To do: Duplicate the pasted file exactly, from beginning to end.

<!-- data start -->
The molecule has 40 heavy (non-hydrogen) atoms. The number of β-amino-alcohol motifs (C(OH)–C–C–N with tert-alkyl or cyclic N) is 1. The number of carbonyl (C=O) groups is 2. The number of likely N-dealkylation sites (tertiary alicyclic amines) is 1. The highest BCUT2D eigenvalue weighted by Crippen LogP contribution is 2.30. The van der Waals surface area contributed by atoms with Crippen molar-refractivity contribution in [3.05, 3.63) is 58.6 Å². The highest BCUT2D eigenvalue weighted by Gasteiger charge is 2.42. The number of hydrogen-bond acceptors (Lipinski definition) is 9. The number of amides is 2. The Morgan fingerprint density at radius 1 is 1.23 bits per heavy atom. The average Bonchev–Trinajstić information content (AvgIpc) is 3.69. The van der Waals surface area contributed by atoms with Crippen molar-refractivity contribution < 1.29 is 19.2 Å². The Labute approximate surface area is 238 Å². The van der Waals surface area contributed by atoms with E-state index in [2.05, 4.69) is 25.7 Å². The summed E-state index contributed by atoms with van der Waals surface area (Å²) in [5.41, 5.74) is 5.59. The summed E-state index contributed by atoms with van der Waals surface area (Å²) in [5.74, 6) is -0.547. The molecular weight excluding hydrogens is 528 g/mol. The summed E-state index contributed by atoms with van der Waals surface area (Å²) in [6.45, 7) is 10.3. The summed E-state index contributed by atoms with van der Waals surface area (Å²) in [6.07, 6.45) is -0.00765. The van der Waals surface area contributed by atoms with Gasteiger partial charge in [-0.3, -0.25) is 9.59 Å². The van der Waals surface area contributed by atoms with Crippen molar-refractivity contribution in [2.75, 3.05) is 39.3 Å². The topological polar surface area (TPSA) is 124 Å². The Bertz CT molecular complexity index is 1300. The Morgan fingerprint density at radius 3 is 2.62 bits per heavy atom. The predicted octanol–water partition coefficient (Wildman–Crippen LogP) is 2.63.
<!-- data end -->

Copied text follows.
The molecule has 40 heavy (non-hydrogen) atoms. The number of β-amino-alcohol motifs (C(OH)–C–C–N with tert-alkyl or cyclic N) is 1. The number of carbonyl (C=O) groups is 2. The number of likely N-dealkylation sites (tertiary alicyclic amines) is 1. The highest BCUT2D eigenvalue weighted by Crippen LogP contribution is 2.30. The van der Waals surface area contributed by atoms with Crippen molar-refractivity contribution in [3.05, 3.63) is 58.6 Å². The highest BCUT2D eigenvalue weighted by Gasteiger charge is 2.42. The number of hydrogen-bond acceptors (Lipinski definition) is 9. The number of amides is 2. The Morgan fingerprint density at radius 1 is 1.23 bits per heavy atom. The average Bonchev–Trinajstić information content (AvgIpc) is 3.69. The van der Waals surface area contributed by atoms with Crippen molar-refractivity contribution < 1.29 is 19.2 Å². The Labute approximate surface area is 238 Å². The van der Waals surface area contributed by atoms with E-state index in [2.05, 4.69) is 25.7 Å². The summed E-state index contributed by atoms with van der Waals surface area (Å²) in [5.41, 5.74) is 5.59. The summed E-state index contributed by atoms with van der Waals surface area (Å²) in [5.74, 6) is -0.547. The molecular weight excluding hydrogens is 528 g/mol. The summed E-state index contributed by atoms with van der Waals surface area (Å²) in [6.45, 7) is 10.3. The summed E-state index contributed by atoms with van der Waals surface area (Å²) in [6.07, 6.45) is -0.00765. The van der Waals surface area contributed by atoms with Gasteiger partial charge in [-0.3, -0.25) is 9.59 Å². The van der Waals surface area contributed by atoms with Crippen molar-refractivity contribution in [2.75, 3.05) is 39.3 Å². The topological polar surface area (TPSA) is 124 Å². The Bertz CT molecular complexity index is 1300. The Morgan fingerprint density at radius 3 is 2.62 bits per heavy atom. The predicted octanol–water partition coefficient (Wildman–Crippen LogP) is 2.63.